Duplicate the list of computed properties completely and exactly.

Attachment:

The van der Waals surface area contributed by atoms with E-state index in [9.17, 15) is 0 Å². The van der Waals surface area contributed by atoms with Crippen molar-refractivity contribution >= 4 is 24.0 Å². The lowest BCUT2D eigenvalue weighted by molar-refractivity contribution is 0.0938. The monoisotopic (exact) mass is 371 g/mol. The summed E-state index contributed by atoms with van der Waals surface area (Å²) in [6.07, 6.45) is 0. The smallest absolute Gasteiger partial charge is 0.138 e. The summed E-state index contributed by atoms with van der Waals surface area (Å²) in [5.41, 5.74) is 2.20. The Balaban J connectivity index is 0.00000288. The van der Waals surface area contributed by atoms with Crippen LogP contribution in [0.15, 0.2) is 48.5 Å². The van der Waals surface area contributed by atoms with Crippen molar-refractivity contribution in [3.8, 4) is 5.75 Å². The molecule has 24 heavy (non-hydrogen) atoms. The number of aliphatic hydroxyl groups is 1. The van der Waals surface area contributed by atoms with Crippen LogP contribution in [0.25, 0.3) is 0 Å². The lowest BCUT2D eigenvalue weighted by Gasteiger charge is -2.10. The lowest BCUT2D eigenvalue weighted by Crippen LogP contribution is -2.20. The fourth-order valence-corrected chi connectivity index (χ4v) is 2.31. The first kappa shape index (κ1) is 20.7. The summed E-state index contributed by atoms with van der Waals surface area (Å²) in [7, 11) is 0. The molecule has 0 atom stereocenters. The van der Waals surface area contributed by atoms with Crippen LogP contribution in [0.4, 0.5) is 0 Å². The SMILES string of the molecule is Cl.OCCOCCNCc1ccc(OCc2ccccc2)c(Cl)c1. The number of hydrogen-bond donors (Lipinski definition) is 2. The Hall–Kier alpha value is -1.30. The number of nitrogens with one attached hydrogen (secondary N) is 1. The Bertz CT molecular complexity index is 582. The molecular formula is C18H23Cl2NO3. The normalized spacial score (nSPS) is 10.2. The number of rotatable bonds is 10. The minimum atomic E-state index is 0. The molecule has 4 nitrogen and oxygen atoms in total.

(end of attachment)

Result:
The van der Waals surface area contributed by atoms with E-state index in [9.17, 15) is 0 Å². The van der Waals surface area contributed by atoms with Crippen molar-refractivity contribution >= 4 is 24.0 Å². The lowest BCUT2D eigenvalue weighted by molar-refractivity contribution is 0.0938. The monoisotopic (exact) mass is 371 g/mol. The summed E-state index contributed by atoms with van der Waals surface area (Å²) in [6.07, 6.45) is 0. The smallest absolute Gasteiger partial charge is 0.138 e. The summed E-state index contributed by atoms with van der Waals surface area (Å²) in [5.41, 5.74) is 2.20. The Balaban J connectivity index is 0.00000288. The van der Waals surface area contributed by atoms with Crippen LogP contribution in [0.15, 0.2) is 48.5 Å². The van der Waals surface area contributed by atoms with Crippen molar-refractivity contribution in [3.8, 4) is 5.75 Å². The molecule has 24 heavy (non-hydrogen) atoms. The number of aliphatic hydroxyl groups is 1. The van der Waals surface area contributed by atoms with Crippen LogP contribution in [0.25, 0.3) is 0 Å². The lowest BCUT2D eigenvalue weighted by Gasteiger charge is -2.10. The lowest BCUT2D eigenvalue weighted by Crippen LogP contribution is -2.20. The fourth-order valence-corrected chi connectivity index (χ4v) is 2.31. The first kappa shape index (κ1) is 20.7. The summed E-state index contributed by atoms with van der Waals surface area (Å²) in [7, 11) is 0. The molecule has 0 atom stereocenters. The van der Waals surface area contributed by atoms with Crippen LogP contribution in [0.4, 0.5) is 0 Å². The SMILES string of the molecule is Cl.OCCOCCNCc1ccc(OCc2ccccc2)c(Cl)c1. The number of hydrogen-bond donors (Lipinski definition) is 2. The Hall–Kier alpha value is -1.30. The number of nitrogens with one attached hydrogen (secondary N) is 1. The Bertz CT molecular complexity index is 582. The molecular formula is C18H23Cl2NO3. The normalized spacial score (nSPS) is 10.2. The number of rotatable bonds is 10. The minimum atomic E-state index is 0. The molecule has 4 nitrogen and oxygen atoms in total.